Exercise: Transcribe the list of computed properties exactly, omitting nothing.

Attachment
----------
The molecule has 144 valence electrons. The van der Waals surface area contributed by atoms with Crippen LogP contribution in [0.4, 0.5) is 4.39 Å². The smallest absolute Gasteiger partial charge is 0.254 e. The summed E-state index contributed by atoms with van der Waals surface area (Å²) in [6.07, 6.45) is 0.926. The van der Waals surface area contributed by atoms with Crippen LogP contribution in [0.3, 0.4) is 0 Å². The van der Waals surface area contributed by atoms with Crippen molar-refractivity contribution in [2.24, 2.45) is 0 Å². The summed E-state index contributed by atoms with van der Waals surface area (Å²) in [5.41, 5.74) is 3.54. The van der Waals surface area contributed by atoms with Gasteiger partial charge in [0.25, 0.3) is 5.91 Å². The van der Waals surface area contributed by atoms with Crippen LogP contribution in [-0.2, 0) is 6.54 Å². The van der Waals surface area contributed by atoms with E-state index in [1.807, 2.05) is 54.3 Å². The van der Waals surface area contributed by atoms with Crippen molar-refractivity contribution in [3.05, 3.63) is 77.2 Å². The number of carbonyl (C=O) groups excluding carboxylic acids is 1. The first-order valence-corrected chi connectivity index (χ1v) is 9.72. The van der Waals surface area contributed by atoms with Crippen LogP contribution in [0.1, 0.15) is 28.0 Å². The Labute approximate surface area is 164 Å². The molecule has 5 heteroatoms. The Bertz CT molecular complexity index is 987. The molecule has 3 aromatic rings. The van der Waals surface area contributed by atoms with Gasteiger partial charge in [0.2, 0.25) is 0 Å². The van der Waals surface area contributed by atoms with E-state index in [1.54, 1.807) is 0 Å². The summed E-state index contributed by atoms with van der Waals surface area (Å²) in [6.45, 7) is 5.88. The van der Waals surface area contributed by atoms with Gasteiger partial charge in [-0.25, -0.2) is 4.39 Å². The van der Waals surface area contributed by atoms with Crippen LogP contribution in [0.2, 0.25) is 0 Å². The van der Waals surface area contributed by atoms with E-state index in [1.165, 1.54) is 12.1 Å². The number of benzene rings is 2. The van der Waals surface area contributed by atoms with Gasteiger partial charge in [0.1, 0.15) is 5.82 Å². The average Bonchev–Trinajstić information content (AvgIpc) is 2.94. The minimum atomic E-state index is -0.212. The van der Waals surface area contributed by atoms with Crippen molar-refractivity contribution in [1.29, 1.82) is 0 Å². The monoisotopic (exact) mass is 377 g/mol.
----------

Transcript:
The molecule has 144 valence electrons. The van der Waals surface area contributed by atoms with Crippen LogP contribution in [0.4, 0.5) is 4.39 Å². The smallest absolute Gasteiger partial charge is 0.254 e. The summed E-state index contributed by atoms with van der Waals surface area (Å²) in [6.07, 6.45) is 0.926. The van der Waals surface area contributed by atoms with Crippen LogP contribution in [0.3, 0.4) is 0 Å². The van der Waals surface area contributed by atoms with Crippen molar-refractivity contribution in [2.24, 2.45) is 0 Å². The summed E-state index contributed by atoms with van der Waals surface area (Å²) in [5.41, 5.74) is 3.54. The van der Waals surface area contributed by atoms with Gasteiger partial charge in [0.25, 0.3) is 5.91 Å². The van der Waals surface area contributed by atoms with Crippen LogP contribution in [-0.2, 0) is 6.54 Å². The van der Waals surface area contributed by atoms with E-state index in [1.807, 2.05) is 54.3 Å². The van der Waals surface area contributed by atoms with Crippen molar-refractivity contribution in [3.05, 3.63) is 77.2 Å². The number of carbonyl (C=O) groups excluding carboxylic acids is 1. The first-order valence-corrected chi connectivity index (χ1v) is 9.72. The van der Waals surface area contributed by atoms with Crippen LogP contribution in [0.1, 0.15) is 28.0 Å². The Labute approximate surface area is 164 Å². The molecule has 5 heteroatoms. The Bertz CT molecular complexity index is 987. The molecule has 3 aromatic rings. The van der Waals surface area contributed by atoms with Gasteiger partial charge in [0.2, 0.25) is 0 Å². The van der Waals surface area contributed by atoms with E-state index in [1.54, 1.807) is 0 Å². The summed E-state index contributed by atoms with van der Waals surface area (Å²) in [6.45, 7) is 5.88. The van der Waals surface area contributed by atoms with Gasteiger partial charge in [-0.25, -0.2) is 4.39 Å². The van der Waals surface area contributed by atoms with Crippen LogP contribution in [0.2, 0.25) is 0 Å². The van der Waals surface area contributed by atoms with E-state index in [1.165, 1.54) is 12.1 Å². The number of benzene rings is 2. The van der Waals surface area contributed by atoms with Gasteiger partial charge in [0.1, 0.15) is 5.82 Å². The average Bonchev–Trinajstić information content (AvgIpc) is 2.94. The minimum atomic E-state index is -0.212. The van der Waals surface area contributed by atoms with Crippen molar-refractivity contribution in [1.29, 1.82) is 0 Å². The monoisotopic (exact) mass is 377 g/mol.